Built in 1911 by Blohm + Voss in Hamburg, the “Peking” navigated around Cape Horn a total of 34 times to bring saltpetre from Chile to Germany. Now the legendary “Flying P-Liner”, once one of the largest and fastest sailing cargo ships in the world, has been extensively restored. The Peking will soon be welcoming visitors to the new German Port Museum in Hamburg as a fully accessible attraction. Thanks to “ERCO individual” special solutions, which reflect the historical appearance of the ship in terms of color, the imposing four-masted barque now radiates in new splendour.
The steel sailing cargo ships from the F. Laeisz shipping company, which at the beginning of the 20th century became known as the “Flying P-Liner”, were reliable and fast under full sail on the world’s oceans. The “Peking” sailed from Hamburg across the Atlantic to bring saltpetre from Chile back to Germany for agriculture and the industrial sector. On these adventurous voyages, the four-masted barque sailed around Cape Horn a total of 34 times until 1932. She later served as a floating childrens home and naval training school on the River Medway in Upnor, England. Since 1974 the ship was moored at the pier of the South Street Seaport Museum New York and was in very poor condition. The aim of the complex restoration, which took approximately three years and was carried out by the Hamburg Maritime Foundation, was to preserve the historic sailing vessel as a floating heritage.
On its outside the “Peking” was to be restored to the state it had been in during its last saltpetre voyage – in order to be the flagship of the new German Port Museum in its original home of Hamburg.
Spectacularly displayed: the cavernous holds and breathtaking superstructures of the sailing ship
With its slender steel hull, only 14 metres wide but with a length of 115 metres, the “Peking” was, in its time, considered to be a masterpiece of technology. It was able to ship loads of up to 5,000 tons. Future visitors to the port museum will be able to climb into the belly of the restored ship via two newly added staircases and a glass elevator. This is where visitors will be able to experience the impressive hold which extends over the inner floor and tween deck. Pollux LED spotlights with wide flood distribution (approx. 50°) illuminate the six metre-high interior floor structure with uniform lighting. They emphasize the hall-like impression with atmospheric light and create a pleasant experience for visitors to the museum ship. Pollux LED spotlights also uniformly illuminate the tween deck above the inner floor. All spotlights below deck are track-mounted, and can therefore be flexibly rearranged for future exhibition scenarios as well as used to accentuate individual exhibits with the use of interchangeable lenses.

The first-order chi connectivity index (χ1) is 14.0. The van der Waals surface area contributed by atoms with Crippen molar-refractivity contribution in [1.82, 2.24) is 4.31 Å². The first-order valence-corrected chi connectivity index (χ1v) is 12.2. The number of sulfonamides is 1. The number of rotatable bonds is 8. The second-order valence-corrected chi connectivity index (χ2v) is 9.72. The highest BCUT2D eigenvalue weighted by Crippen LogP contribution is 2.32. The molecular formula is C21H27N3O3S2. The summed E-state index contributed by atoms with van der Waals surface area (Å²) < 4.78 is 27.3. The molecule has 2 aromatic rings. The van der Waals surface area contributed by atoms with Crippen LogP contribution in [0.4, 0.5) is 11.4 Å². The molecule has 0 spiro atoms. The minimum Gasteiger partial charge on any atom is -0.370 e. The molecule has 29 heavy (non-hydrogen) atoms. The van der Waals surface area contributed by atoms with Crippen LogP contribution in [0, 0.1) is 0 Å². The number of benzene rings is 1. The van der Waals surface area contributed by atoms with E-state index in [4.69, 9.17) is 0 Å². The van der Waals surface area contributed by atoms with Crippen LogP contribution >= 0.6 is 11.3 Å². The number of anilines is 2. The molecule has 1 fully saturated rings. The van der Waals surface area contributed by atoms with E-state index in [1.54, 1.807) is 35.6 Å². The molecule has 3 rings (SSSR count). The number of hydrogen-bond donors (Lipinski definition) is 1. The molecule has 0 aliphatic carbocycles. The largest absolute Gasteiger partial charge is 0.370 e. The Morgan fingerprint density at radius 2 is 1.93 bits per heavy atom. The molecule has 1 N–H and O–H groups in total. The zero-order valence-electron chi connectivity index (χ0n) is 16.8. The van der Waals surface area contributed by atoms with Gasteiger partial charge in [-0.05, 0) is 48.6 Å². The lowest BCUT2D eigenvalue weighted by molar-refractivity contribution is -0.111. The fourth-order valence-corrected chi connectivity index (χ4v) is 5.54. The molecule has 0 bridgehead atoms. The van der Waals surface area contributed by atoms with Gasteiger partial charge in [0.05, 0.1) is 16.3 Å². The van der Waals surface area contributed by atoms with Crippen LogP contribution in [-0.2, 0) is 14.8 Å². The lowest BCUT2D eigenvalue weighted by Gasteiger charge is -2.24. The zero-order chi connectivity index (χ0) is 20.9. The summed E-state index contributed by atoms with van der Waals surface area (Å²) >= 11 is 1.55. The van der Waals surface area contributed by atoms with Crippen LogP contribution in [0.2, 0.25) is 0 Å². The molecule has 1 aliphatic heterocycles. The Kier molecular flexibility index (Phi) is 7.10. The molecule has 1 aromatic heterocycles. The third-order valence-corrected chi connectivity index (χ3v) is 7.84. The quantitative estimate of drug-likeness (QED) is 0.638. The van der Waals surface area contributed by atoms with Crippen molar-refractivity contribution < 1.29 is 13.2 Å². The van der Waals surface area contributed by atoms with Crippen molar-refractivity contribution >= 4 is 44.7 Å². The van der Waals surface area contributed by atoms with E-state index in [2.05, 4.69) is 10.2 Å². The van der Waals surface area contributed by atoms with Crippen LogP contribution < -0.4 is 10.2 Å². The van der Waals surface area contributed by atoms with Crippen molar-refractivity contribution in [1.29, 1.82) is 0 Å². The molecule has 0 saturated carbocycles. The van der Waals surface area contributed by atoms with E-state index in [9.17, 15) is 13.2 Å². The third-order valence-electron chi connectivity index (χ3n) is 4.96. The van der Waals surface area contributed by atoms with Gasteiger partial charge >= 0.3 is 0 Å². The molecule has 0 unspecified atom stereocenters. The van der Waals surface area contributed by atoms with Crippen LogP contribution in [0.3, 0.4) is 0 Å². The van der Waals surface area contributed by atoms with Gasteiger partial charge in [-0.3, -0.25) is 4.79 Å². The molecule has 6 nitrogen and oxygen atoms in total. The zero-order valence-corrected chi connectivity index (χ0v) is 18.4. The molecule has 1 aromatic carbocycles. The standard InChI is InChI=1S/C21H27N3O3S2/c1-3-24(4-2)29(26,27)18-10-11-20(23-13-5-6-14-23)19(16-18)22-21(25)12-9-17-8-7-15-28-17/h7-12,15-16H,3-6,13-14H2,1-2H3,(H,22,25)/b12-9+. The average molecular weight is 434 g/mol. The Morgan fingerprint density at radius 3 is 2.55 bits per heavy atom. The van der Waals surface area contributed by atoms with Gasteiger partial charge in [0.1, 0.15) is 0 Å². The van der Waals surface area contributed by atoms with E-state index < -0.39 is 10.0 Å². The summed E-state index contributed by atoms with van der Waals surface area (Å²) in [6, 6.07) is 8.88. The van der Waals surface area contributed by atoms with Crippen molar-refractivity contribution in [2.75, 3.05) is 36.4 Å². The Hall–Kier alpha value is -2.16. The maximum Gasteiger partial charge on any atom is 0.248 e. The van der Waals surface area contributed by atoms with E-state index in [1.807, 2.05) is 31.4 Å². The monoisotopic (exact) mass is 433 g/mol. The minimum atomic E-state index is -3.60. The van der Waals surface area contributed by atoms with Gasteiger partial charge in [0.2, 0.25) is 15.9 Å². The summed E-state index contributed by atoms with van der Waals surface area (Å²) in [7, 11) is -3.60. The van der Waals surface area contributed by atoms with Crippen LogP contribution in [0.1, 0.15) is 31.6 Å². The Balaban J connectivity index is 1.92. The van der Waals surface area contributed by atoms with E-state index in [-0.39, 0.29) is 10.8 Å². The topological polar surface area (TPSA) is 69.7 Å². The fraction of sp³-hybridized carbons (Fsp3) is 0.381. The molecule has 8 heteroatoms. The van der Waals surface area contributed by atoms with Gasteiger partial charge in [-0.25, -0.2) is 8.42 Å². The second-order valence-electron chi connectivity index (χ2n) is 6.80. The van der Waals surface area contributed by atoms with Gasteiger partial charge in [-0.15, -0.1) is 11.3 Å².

The museum ship itself becomes an exhibit with ERCO light
The main colors of the “Peking” are black, white, yellow and brown. All the Kona outdoor projectors installed in the hull, bridge deck and rigging areas have been individually matched to this color scheme. The luminaires, in various sizes, wattages and with various light distributions, are thus perfectly integrated into the design of the historic cargo ship but themselves remain as inconspicuous as possible. Kona luminaires in broom yellow were used throughout the rigging of the “Peking”, consisting of four masts and a total of 18 yardarms, which matched the yellow paint of the steel construction in this area. Each mast has four Kona spotlights (2x48W and 2x24W) shining downwards with flood distribution to illuminate the open areas on deck. Each mast also has platforms, the so-called spreaders. The three large masts each have two spreaders, the smallest has one spreader. Three Kona uplights with 24W and spot distribution are installed above each spreader for illuminating the verticals.
On the main and bridge decks of the “Peking”, Kona projectors (24W LED) with oval flood distribution (approx. 20° x 60°) are used in the area of the wooden pin rails. Integrated into the steel of the bulwark, they highlight the ropes and cordage of the rigging and as part of the “ERCO individual” service they were all matched to the color of the pin rails. Extremely high lumen-output 72W LED Kona projectors in a special RAL 9010 housing color (pure white) were installed along the white painted railing. With extra wide flood (80°) distribution they illuminate the entire rig including its horizontal components to a total height of around 50 metres. Illumination with warm white 3000K light allows the superstructures of the historical ship to radiate in front of the backdrop of a night sky in a golden-yellow tone as if illuminated from within.
The “Peking” will never again sail the world’s oceans, but is destined to lie at anchor as the future German Port Museum’s primary walk-in attraction. Nevertheless, the outdoor luminaires have to withstand harsh environmental conditions. ERCO’s special coating process guarantees corrosion-protected surfaces that defy the weather. The projectors have an IP65 protection rating, which means they are dust-proof and protected against jets of water from all directions. In addition, the longevity of the maintenance-free LEDs is particularly advantageous in difficult-to-access areas such as ship masts.